* Emerging currencies set for worst day since mid-May
* China talks policy stimulus amid trade uncertainties
* Turkish lira declines after Monday's surge
July 2 (Reuters) - Most emerging market currencies and stocks weakened on Tuesday, as worries about global growth and trade uncertainties came to the fore following a short-lived relief after the United States and China agreed to return to the negotiating table.
The MSCI index of developing world currencies fell 0.45%, on track for its biggest daily drop since mid-May, with onshore yuan giving up all gains made on Monday after U.S. President Donald Trump held off new tariffs on Chinese goods.
The tone changed on Tuesday after Trump said any deal would need to be somewhat tilted in favor of the United States, arguing that China has long had a trade advantage.
"When you look at the bigger picture, the trade story hasn't changed just yet. There is a risk that tensions will come up again," said Trieu Pham, EM credit research strategist at ING.
"The increasing importance of China in the global picture, together with a slowing growth environment, it adds constraints to being really bullish."
Dampening the upbeat sentiment from Monday was a slew of discouraging manufacturing surveys and Trump's threat of additional tariffs on European goods.
Amid the trade uncertainties and a slowing domestic economy, Chinese Premier Li Keqiang said the country would end ownership limits for foreign investors in its financial sector in 2020, a year earlier than scheduled, and push forward opening its manufacturing sector including the auto industry.
Shanghai-listed stocks ended flat.
Other stock markets were mixed with Hong Kong stocks gaining while shares listed in Moscow, Johannesburg and Istanbul fell.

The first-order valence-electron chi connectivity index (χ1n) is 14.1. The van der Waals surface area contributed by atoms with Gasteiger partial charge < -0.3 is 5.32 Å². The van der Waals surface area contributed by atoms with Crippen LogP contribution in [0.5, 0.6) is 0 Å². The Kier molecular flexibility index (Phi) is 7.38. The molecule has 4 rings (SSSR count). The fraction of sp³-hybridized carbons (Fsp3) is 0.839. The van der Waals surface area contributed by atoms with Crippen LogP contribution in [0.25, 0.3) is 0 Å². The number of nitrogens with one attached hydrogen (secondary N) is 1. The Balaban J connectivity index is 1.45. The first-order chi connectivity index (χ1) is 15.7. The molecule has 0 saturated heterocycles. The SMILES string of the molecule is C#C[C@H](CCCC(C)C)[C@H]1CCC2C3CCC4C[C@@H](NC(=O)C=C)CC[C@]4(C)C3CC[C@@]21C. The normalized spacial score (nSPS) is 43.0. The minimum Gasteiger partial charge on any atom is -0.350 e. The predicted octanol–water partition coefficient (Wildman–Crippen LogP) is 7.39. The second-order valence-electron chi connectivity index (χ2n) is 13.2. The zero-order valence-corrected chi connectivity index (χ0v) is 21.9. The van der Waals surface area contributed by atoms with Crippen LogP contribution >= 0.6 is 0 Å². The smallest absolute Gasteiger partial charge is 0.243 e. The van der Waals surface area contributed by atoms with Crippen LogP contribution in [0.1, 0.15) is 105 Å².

TURKISH LIRA DIPS
The tepid moves in the latest month follow a strong showing in June for emerging markets on hopes of a dovish turn from major central banks around the world.
Interest rate moves by central banks across a group of 37 developing economies showed a net five rate cuts last month - the largest number since September 2017. In May, developing market central banks recorded a net two rate cuts.
Among other currencies, the Turkish lira fell about 0.5% following a strong rally on Monday after upbeat comments from Trump's meeting with President Tayyip Erdogan.
However, investors are unsettled about possible U.S. sanctions on Turkey despite Erdogan saying there would be no such move. Washington has opposed Turkey's purchase of Russia's S-400 defense systems, set to take place within 10 days.
The downbeat mood was broad, with Russia'a rouble and South Africa's rand falling about 0.4% each.
Saudi Arabia started marketing its debut euro-denominated bonds as the kingdom seeks to diversify its investor base.
A document issued by one of the banks leading the deal showed initial price guidance of around 115 basis points over mid-swaps for an eight-year tranche, and around 170 bps over the same benchmark for a 20-year tranche.
For GRAPHIC on emerging market FX performance 2019, see http://tmsnrt.rs/2egbfVh
For GRAPHIC on MSCI emerging index performance 2019, see https://tmsnrt.rs/2OusNdX
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For CENTRAL EUROPE market report, see
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For RUSSIAN market report, see (Reporting by Sruthi Shankar in Bengaluru; Editing by Andrew Cawthorne)